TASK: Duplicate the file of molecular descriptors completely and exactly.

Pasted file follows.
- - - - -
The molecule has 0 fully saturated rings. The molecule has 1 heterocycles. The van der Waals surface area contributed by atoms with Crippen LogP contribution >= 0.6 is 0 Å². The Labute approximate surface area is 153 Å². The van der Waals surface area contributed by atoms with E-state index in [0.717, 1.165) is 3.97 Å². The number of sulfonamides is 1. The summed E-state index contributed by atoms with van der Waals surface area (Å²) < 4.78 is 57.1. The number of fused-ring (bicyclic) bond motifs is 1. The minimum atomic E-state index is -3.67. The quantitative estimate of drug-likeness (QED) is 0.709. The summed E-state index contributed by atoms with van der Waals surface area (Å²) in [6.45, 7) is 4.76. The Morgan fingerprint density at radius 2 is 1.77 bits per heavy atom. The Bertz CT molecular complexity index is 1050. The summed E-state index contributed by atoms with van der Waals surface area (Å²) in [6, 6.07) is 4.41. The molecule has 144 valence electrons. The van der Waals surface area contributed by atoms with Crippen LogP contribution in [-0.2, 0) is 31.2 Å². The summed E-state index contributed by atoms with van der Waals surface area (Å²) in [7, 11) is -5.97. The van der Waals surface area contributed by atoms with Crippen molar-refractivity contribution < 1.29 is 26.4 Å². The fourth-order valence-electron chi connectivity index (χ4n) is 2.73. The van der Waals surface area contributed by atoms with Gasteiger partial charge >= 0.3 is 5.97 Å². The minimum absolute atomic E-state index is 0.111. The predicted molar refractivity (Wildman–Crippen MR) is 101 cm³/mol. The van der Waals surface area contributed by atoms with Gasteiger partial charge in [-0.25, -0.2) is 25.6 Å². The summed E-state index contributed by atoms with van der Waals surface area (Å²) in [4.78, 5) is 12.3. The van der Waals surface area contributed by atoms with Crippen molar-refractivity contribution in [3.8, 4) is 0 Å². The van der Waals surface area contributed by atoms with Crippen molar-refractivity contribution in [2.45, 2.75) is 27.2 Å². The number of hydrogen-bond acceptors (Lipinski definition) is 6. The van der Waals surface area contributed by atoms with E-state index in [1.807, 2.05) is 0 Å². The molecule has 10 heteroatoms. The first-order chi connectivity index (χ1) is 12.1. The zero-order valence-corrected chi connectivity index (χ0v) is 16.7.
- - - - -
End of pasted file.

The molecule has 0 fully saturated rings. The molecule has 1 heterocycles. The van der Waals surface area contributed by atoms with Crippen LogP contribution >= 0.6 is 0 Å². The Labute approximate surface area is 153 Å². The van der Waals surface area contributed by atoms with E-state index in [0.717, 1.165) is 3.97 Å². The number of sulfonamides is 1. The summed E-state index contributed by atoms with van der Waals surface area (Å²) < 4.78 is 57.1. The number of fused-ring (bicyclic) bond motifs is 1. The minimum atomic E-state index is -3.67. The quantitative estimate of drug-likeness (QED) is 0.709. The summed E-state index contributed by atoms with van der Waals surface area (Å²) in [6.45, 7) is 4.76. The Morgan fingerprint density at radius 2 is 1.77 bits per heavy atom. The Bertz CT molecular complexity index is 1050. The summed E-state index contributed by atoms with van der Waals surface area (Å²) in [6, 6.07) is 4.41. The molecule has 144 valence electrons. The van der Waals surface area contributed by atoms with Crippen LogP contribution in [-0.2, 0) is 31.2 Å². The summed E-state index contributed by atoms with van der Waals surface area (Å²) in [7, 11) is -5.97. The van der Waals surface area contributed by atoms with Crippen molar-refractivity contribution < 1.29 is 26.4 Å². The fourth-order valence-electron chi connectivity index (χ4n) is 2.73. The van der Waals surface area contributed by atoms with Gasteiger partial charge >= 0.3 is 5.97 Å². The minimum absolute atomic E-state index is 0.111. The predicted molar refractivity (Wildman–Crippen MR) is 101 cm³/mol. The van der Waals surface area contributed by atoms with Gasteiger partial charge in [-0.25, -0.2) is 25.6 Å². The summed E-state index contributed by atoms with van der Waals surface area (Å²) in [4.78, 5) is 12.3. The van der Waals surface area contributed by atoms with Crippen molar-refractivity contribution in [3.8, 4) is 0 Å². The van der Waals surface area contributed by atoms with Crippen molar-refractivity contribution in [2.45, 2.75) is 27.2 Å². The number of hydrogen-bond acceptors (Lipinski definition) is 6. The van der Waals surface area contributed by atoms with E-state index in [1.807, 2.05) is 0 Å². The molecule has 10 heteroatoms. The first-order chi connectivity index (χ1) is 12.1. The zero-order valence-corrected chi connectivity index (χ0v) is 16.7.